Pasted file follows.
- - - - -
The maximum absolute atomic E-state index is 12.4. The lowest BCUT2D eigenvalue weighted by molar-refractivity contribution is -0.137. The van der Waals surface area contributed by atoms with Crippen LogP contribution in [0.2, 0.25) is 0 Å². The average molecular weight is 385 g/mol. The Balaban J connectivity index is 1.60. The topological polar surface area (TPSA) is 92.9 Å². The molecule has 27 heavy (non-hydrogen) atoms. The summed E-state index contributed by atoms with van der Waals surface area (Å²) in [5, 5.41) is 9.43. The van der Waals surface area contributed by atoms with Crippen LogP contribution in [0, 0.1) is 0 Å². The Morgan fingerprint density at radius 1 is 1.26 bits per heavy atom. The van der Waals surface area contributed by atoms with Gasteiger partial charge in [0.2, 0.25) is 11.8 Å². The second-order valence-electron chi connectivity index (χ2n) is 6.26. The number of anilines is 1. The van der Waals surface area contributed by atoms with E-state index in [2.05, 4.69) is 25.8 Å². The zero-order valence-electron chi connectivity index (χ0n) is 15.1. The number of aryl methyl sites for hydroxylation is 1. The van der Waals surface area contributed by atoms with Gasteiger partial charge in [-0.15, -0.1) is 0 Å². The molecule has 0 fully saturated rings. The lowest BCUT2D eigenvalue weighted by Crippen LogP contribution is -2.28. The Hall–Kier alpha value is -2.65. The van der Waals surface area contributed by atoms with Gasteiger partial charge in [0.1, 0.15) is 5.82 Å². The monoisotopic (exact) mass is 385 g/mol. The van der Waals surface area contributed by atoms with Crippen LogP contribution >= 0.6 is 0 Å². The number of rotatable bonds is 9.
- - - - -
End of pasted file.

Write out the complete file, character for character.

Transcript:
The maximum absolute atomic E-state index is 12.4. The lowest BCUT2D eigenvalue weighted by molar-refractivity contribution is -0.137. The van der Waals surface area contributed by atoms with Crippen LogP contribution in [0.2, 0.25) is 0 Å². The average molecular weight is 385 g/mol. The Balaban J connectivity index is 1.60. The topological polar surface area (TPSA) is 92.9 Å². The molecule has 27 heavy (non-hydrogen) atoms. The summed E-state index contributed by atoms with van der Waals surface area (Å²) in [5, 5.41) is 9.43. The van der Waals surface area contributed by atoms with Crippen LogP contribution in [0, 0.1) is 0 Å². The Morgan fingerprint density at radius 1 is 1.26 bits per heavy atom. The van der Waals surface area contributed by atoms with Gasteiger partial charge in [0.2, 0.25) is 11.8 Å². The second-order valence-electron chi connectivity index (χ2n) is 6.26. The number of anilines is 1. The van der Waals surface area contributed by atoms with E-state index in [2.05, 4.69) is 25.8 Å². The zero-order valence-electron chi connectivity index (χ0n) is 15.1. The number of aryl methyl sites for hydroxylation is 1. The van der Waals surface area contributed by atoms with Gasteiger partial charge in [-0.15, -0.1) is 0 Å². The molecule has 0 fully saturated rings. The lowest BCUT2D eigenvalue weighted by Crippen LogP contribution is -2.28. The Hall–Kier alpha value is -2.65. The van der Waals surface area contributed by atoms with Gasteiger partial charge in [0.1, 0.15) is 5.82 Å². The monoisotopic (exact) mass is 385 g/mol. The van der Waals surface area contributed by atoms with Crippen LogP contribution >= 0.6 is 0 Å². The number of rotatable bonds is 9.